Henry EYLES (1813–1876)
His wife Mrs Mary Ann EYLES, née Harwood (1816–1862)
Their son Henry William EYLES (1839–1860)
Their infant children Eleanor Jane EYLES (b. & d.1850); Ada Augusta EYLES (1851–1854);
twins Alfred Frederick EYLES & Alice Maude EYLES (1857–1858);
and Amy Gertrude EYLES (b. & d. 1859)
Their infant grandsons Hubert PRICE (1885–1887) and Philip John PRICE (1892–1893)
St Paul’s section: Row 13, Grave A3–A4 (St Paul refs. A.10 and B.10)

Eyles & Price

[These names are inscribed randomly
all over the grave marker, and are
reproduced below in order of death]

A. A. EYLES
DIED DEC … 1854 AGED 2 YEARS

E. J. EYLES
DIED FEB … 1850 AGED 3 WEEKS

A. F. EYLES
DIED JAN … 1858 AGED 10 MONTHS

A. M. EYLES
DIED JAN 25 1858 AGED 10 MONTHS

A. G. EYLES
DIED DEC 16, 1859
AGED FOUR MONTHS

HENRY WILLIAM EYLES
DIED SEP 22, 1860
AGED 21 YEARS

MARY ANN,
WIFE OF HENRY EYLES
DIED … 1862 AGED 45 YEARS

HENRY EYLES
DIED JAN 28, 1876 AGED 62 YEARS

HUBERT PRICE
BORN OCTOBER 8, 1885
DIED APRIL 20 1887

The other side of the grave marker has IN MY FATHER’S HOUSE ARE MANY MANSIONS inscribed around the top and an inscription beginning IF IT WERE at the bottom. One of the two footstones is inscribed H. E. Somewhere there is likely to be an a mention of PHILIP JOHN PRICE, died 1893 aged 21 months.

Henry Eyles was born in Cirencester on 21 August 1813 and baptised there on 8 December. He was the son of Henry Eyles senior, who was a cabinet maker, and his wife Ann.

Mary Ann Harwood was born in Witney in 1816 and baptised there on 25 August. She was the daughter of the weaver William Harwood and his wife Margaret, and she had an older sister, Maria Harwood, also baptised at that church.

On 12 August 1835 at Witney, Henry Eyles married Mary Ann Harwood, and they had ten children:

  • Henry William Eyles (born in St Paul’s parish, Oxford in 1839, reg. fourth quarter)
  • Mary Ann Harwood Eyles (born at Observatory Street in 1841 and baptised at St Paul’s Church on 7 February);
    died in 1842
  • Ellen Maria Eyles (born at St Bernard’s Road in 1843 and baptised at St Giles’s Church on 11 June);
    died the same year
  • Maria Louisa Eyles (born at St Bernard’s Road in 1846 and baptised at St Giles’s Church on 13 September)
  • Emma Margaret Eyles (born at Observatory Street in 1848 and baptised at St Paul’s Church on 20 August)
  • Eleanor Jane Eyles (born at Observatory Street in 1850 and baptised at St Paul’s Church on 1 February);
    died 1850
  • Ada Augusta Eyles (born at Observatory Street in 1852 and baptised at St Paul’s Church on 25 April); died 1854
  • TWIN: Alfred Frederick Eyles (born at Observatory Street in 1857 and baptised at St Paul’s Church on 20 April); died 1858
  • TWIN: Alice Maude Eyles (born at Observatory Street in 1857 and baptised at St Paul’s Church on 20 April);
    died 1858
  • Amy Gertrude Eyles (born at Walton Street in 1859 and baptised at St Paul’s Church on 6 November);
    died 1859

Henry Eyles was a wood carver and cabinet maker like his father. By 1839 he and his wife were living at Observatory Street in Oxford, and the 1841 census shows them there with their first two children: Henry (1) and Mary Ann (four months).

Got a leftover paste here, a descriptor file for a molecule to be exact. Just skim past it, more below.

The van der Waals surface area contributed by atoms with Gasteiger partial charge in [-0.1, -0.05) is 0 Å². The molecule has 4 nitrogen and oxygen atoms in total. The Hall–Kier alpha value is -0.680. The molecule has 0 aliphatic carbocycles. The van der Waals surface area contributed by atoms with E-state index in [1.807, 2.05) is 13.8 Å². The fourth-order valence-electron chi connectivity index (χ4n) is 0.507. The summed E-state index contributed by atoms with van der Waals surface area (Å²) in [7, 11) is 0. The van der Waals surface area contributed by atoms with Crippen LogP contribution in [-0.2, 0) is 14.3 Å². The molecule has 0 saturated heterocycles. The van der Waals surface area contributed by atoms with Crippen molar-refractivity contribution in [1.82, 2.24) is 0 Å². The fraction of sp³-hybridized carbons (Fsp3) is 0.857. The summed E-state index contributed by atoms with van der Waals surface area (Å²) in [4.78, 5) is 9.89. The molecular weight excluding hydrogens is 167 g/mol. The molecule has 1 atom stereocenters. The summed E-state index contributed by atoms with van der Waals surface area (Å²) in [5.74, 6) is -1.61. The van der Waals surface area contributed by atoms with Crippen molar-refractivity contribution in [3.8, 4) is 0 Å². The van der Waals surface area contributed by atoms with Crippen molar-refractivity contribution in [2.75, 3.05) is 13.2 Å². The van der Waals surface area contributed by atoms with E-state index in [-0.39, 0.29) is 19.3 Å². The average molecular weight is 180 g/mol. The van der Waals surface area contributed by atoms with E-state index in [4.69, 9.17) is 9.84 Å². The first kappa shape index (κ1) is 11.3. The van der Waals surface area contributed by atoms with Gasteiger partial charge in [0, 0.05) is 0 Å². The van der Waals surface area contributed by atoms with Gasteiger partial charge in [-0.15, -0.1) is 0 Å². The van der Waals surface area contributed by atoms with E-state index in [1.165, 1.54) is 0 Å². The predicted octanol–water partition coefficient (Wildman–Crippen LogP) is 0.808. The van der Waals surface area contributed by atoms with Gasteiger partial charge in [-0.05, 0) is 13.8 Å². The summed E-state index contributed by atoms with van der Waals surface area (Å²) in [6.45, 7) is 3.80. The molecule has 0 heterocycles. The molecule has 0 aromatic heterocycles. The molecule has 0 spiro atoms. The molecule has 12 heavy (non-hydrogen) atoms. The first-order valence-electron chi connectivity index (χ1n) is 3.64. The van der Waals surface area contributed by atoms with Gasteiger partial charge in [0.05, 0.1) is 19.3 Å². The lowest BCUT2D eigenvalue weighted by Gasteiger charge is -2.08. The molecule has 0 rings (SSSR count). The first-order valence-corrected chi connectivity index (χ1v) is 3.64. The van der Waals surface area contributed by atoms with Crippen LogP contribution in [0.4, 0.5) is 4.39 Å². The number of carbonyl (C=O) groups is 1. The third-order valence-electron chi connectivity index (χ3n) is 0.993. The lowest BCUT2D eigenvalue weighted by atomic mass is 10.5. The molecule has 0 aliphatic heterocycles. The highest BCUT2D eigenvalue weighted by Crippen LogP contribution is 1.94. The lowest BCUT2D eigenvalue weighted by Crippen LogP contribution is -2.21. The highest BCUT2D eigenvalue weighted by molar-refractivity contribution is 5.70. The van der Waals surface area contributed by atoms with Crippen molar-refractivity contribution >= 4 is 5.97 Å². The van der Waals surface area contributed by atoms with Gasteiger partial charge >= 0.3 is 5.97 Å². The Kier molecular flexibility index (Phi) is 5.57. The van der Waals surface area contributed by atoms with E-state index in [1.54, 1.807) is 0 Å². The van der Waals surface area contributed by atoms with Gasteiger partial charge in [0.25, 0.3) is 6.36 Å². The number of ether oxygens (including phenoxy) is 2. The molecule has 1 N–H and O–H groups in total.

Their eldest daughter Mary Ann Harwood Eyles died at the age of 1 year 10 months in November 1842 and was buried on 1 December. Their second daughter Ellen Maria Eyles was born in 1843 but only lived four months, and was buried on 21 September. Both died before St Sepulchre’s Cemetery was opened, so they were buried in St Giles’s churchyard and so are not mentioned on the above gravestone.

By 1843 the family had moved to St Bernard’s Road (then called St John Street), and in 1848 they were in Observatory Street.

By early 1850 when their fifth child Eleanor was born they were living in Adelaide Street. She lived only three weeks:

† Eleanor Jane Eyles died at Adelaide Street at the age of three weeks in February 1850 and was buried at St Sepulchre’s Cemetery on 13 February (burial recorded in the parish register of St Paul’s Church).

Eleanor and her baby siblings may have been buried in an area reserved for infants and not in this grave, as the first recorded burial here is in 1860.

At the time of the 1851 census Henry Eyles (37), described as an architectural carver, was living at Observatory Street with his wife Mary Ann (33) and their three surviving children Henry (11), Maria Louisa (4), and Emma Margaret (2), plus a servant.

Henry Margetts was awarded a medal for skilful workmanship in the Great Exhibition of 1851.

Their sixth daughter Ada was born in 1852 but died of scarlet fever in 1854:

† Ada Augusta Eyles died at Observatory Street at the age of 2 years in December 1854 and was buried at St Sepulchre’s Cemetery on 10 December (burial recorded in the parish register of St Paul’s Church).

Her death notice in Jackson’s Oxford Journal read: “Dec. 7, of scarlatina, aged 2 years and 9 months, Ada Augusta, daughter of Mr. H. Eyles, carver, &c., of Observatory Street.”

In March 1856 Henry Eyles was elected Churchwarden of St Paul’s Church.

Mrs Eyles gave birth to twins in 1857. The family was then still living in Observatory Street, but they had moved to Walton Street by January 1858 when the twins died within two days of each other:

† Alfred Frederick Eyles and Alice Maude Eyles died at Walton Street on 26 and 28 January respectively at the age of ten months and were both buried at St Sepulchre’s Cemetery on 31 January (burials recorded in the parish register of St Paul’s Church).

Their death notice in Jackson’s Oxford Journal read: “Jan. 26, Alfred Frederick, and Jan. 28, Alice Maud, twin son and daughter of Mr. Henry Eyles, sculptor, of this city, aged 10 months.” They were probably buried in a separate area for infants.